The third Aspects of Antiquity lecture for 2013 at the University will be given by a visitor from the Princeton in America who is making his first visit to Australia, and is coming to us as the 2013 Visiting Professor of the Australian Archaeological Institute at Athens.
Now in his mid-50s, Professor Angelos Chaniotis is already quite an international figure in the study of the Ancient Mediterranean world. He began his studies in Classical languages and Ancient History at Athens, and then proceeded to Heidelberg for further training. He has held senior posts at the University of Heidelberg, New York University, Oxford, and now (since 2010) at the Institute for Advanced Studies at Princeton. (The IAS was where Albert Einstein held an appointment for quite some years.)
Professor Chaniotis’ interests are certainly diverse, as his numerous publications attest. War in the Hellenistic World: A Social and Cultural History (2005) is only one of his books which look at the ancient Greek world after the time of Alexander the Great and on into the era of Rome’s growth to dominance in the Mediterranean region. Another focus in much of his research is the significance of evidence which can be gleaned from inscriptions on stone for illuminating our understanding of such topics as political relations between states, cultural life within cities, and historiography.
On Thursday 15 August 2013, at the regular time of 5.30 pm, Professor will speak on the intriguing topic, ‘No Way to Treat a Statue! Interaction with Statues in the Greek World’. Professor Chaniotis. He will pose the question whether (and if so how) inanimate representations such as statues are able to elicit an emotional reaction in humans. His most recent book. Unveiling Emotions: Sources and Methods for the Study of Emotions in the Greek World (2012) reflects this interest.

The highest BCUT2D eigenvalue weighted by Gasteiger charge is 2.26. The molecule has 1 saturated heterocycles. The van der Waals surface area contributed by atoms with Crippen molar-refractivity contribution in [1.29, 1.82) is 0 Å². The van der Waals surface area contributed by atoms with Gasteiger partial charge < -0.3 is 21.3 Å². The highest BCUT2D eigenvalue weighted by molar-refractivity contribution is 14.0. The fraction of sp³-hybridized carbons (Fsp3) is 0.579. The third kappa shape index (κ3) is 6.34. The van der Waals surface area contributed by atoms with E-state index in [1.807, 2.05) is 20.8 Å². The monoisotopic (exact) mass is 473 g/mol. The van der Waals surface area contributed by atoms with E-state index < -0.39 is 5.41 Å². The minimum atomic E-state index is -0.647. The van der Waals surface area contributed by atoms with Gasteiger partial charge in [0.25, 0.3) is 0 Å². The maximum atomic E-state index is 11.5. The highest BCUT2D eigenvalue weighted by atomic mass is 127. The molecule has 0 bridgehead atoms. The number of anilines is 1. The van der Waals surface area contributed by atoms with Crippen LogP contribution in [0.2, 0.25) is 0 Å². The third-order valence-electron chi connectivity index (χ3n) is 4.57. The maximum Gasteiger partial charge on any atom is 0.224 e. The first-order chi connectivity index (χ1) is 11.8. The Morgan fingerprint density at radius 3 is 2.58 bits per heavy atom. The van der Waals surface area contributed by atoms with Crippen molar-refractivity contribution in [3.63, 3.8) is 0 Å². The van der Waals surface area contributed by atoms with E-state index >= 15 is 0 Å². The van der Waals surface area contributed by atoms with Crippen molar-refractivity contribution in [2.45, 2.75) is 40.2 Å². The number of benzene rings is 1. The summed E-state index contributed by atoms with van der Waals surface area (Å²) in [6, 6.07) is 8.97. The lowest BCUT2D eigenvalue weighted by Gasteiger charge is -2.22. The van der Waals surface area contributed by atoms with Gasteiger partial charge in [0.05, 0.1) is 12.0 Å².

Those attending should note that the venue for this lecture has changed. For the remainder of the year Earle Page College is not able to host the Aspects of Antiquity lectures; so they will be held in the Arts Building at the University, in Lecture Theatre A2, quite close to the Museum of Antiquities.
On Friday morning August 16 Professor Chaniotis will explore another highly imaginative question for Classical Studies when he presents a seminar in the School of Humanities regular weekly research program, starting at 9.30 and held in the Arts building Lecture Theatre A3 (one floor immediately below the venue for the Thursday lecture).
His topic is entitled: ‘Ancient Greece after sunset: histories, archaeologies, and perceptions of the night.’ This will consider the different ways in which ancient cultures perceived and were affected by the after-dark hours.
These two addresses from an internationally eminent speaker should prove highly stimulating in the suggestive ideas offered. Those students of all ages and others who already have a keen focus on Classical languages and Ancient History will naturally find plenty to enthral them. The lectures should appeal as well to many in the community, University and the New England region who possess interests which move far beyond the ancient world.
As always, the lecture and seminar are free and open to all to attend.
Enquiries: GHR Horsley (Classics and Ancient History) ph. 6773 2390.
Caption for the picture:
Marble statue of Herakles from the bath house at Kremna in Pisidia (mid-II AD), now in the Burdur Archaeological Museum, Turkey. From S. Mitchell, Cremna in Pisidia. An ancient city in peace and war (London, 1995) 242 (pl. II.3).